History Dish Mondays: The "Real" Mint Julep

The Kentucky Derby is upon us, and that means the start of mint julep season. Juleps are my hands down favorite drink; I’ve even purchased a few live mint plants so I can make them at a moment’s notice. Captain Maryatt, a 19th c British admirer of the American Julep, had this to say on the frosty drink:

“I must descant a little upon the mint julep as it is with the thermometer at 100 one of the most delightful and insinuating potations that ever was invented and may be drunk with equal satisfaction when the thermometer is as low as 70.”

He also said that American ladies who drink juleps are “irresistible.”

The following recipe is from our old friend, drinksmaster Jerry Thomas. In his own words “This is the genuine method of concocting a Southern mint julep…”  I have used this recipe many times with great success, and highly recommend it for your Derby parties this Saturday.

The Real Georgia Mint Julep.
Jerry Thomas’ Bar-tending Guide, or How to Mix Drinks, 1862

(Use large bar-glass.) 
Take 1 tea-spoonful of white powered sugar. (or superfine)
¾ wine-glass (1.5 ounces) of Cognac brandy.
¾ wine glass (1.5 ounces) of peach brandy.
About 12 sprigs of the tender shoots of mint.

Put the mint in the tumbler, add the sugar, having previously dissolved it in a little water, then the brandy, and lastly, fill up the glass with shaved ice. Stir with a spoon but do not crush the mint.  Whiskey may be substituted for brandy if preferred


I have a few variations on this recipe:  Contrary to Thomas’ recommendation, I muddle the mint, powdered sugar, and water in the bottom of the glass before adding the alcohol.  You could also make a simple syrup instead.  Additionally, I one day dream of making my own peach brandy, but in the meantime I find the best substitution is a peach liquor.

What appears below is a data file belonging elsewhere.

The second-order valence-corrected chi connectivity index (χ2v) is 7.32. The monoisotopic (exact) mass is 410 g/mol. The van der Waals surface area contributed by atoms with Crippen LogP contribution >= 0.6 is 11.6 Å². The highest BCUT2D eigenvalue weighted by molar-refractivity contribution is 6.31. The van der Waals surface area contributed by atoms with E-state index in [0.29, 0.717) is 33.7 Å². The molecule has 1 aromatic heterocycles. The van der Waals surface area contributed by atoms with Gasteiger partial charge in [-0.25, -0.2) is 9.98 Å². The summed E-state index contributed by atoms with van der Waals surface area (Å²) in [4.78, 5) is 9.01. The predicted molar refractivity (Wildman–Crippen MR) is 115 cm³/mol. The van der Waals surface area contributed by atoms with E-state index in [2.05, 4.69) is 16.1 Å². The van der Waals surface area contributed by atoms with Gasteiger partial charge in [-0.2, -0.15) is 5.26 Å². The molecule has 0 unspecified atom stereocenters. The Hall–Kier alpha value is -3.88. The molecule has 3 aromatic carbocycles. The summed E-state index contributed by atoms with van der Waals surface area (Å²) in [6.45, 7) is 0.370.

Georgia Mint Julep on Foodista

Pepsi Throwback!

Speaking on new/old products appearing on store shelves, Pepsi is releasing two new soda lines: Pepsi Natural  and Pepsi Throwback.  Their main selling point is that they are made with real cane sugar instead of high fructose corn syrup.  According to Reuters.com: “Pepsi Natural, a premium cola made with sugar, natural caramel and kola nut extract, will be sold in glass bottles…The Pepsi and Mountain Dew Throwback drinks will be sweetened with natural sugar and will feature retro-looking packaging reminiscent of the 1960’s and 70s.” 

My Dad used to rant and rave that Coca-Cola in glass bottles was better than Coke in cans, and fell into a deep depression when they discontinued the glass bottles.  After moving to New York, I brought my dad home a few bottles of Coke from the Mexican deli across the street, and I discovered the difference: imported Coke in bottles is made from real sugar; American soda (or pop, for my friends in the midwest) is made with HFCS.  Besides, People are really excited about that glass bottle.

I recently saw Pepsi Natural on the shelves of my local Duane Reade; I haven’t tried any yet, so if you have, let me know what you think. 

And on the topic of tasty sodas, if you live in New York, The Lexington Avenue Candy Shop is worth a visit.  More of a luncheonette than a candy shop, they make all of their sodas the old-fashioned way, with syrup and soda water.  They also don’t have that whole “we an old fashioned soda shop!!!” attitude.  I had never had a “real” root beer float before, and it was unbelievable.

Update: I’ve since tried Pepsi Natural, and It’s pretty good.  It definately doesn’t taste like Pepsi. I also found this lovely qoute by Andy Warhol about Coke:

What’s great about this country is America started the tradition where the richest consumers buy essentially the same things as the poorest. You can be watching TV and see Coca-Cola, and you can know that the President drinks Coke, Liz Taylor drinks Coke, and just think, you can drink Coke, too. A Coke is a Coke and no amount of money can get you a better Coke than the one the bum on the corner is drinking. All the Cokes are the same and all the Cokes are good.”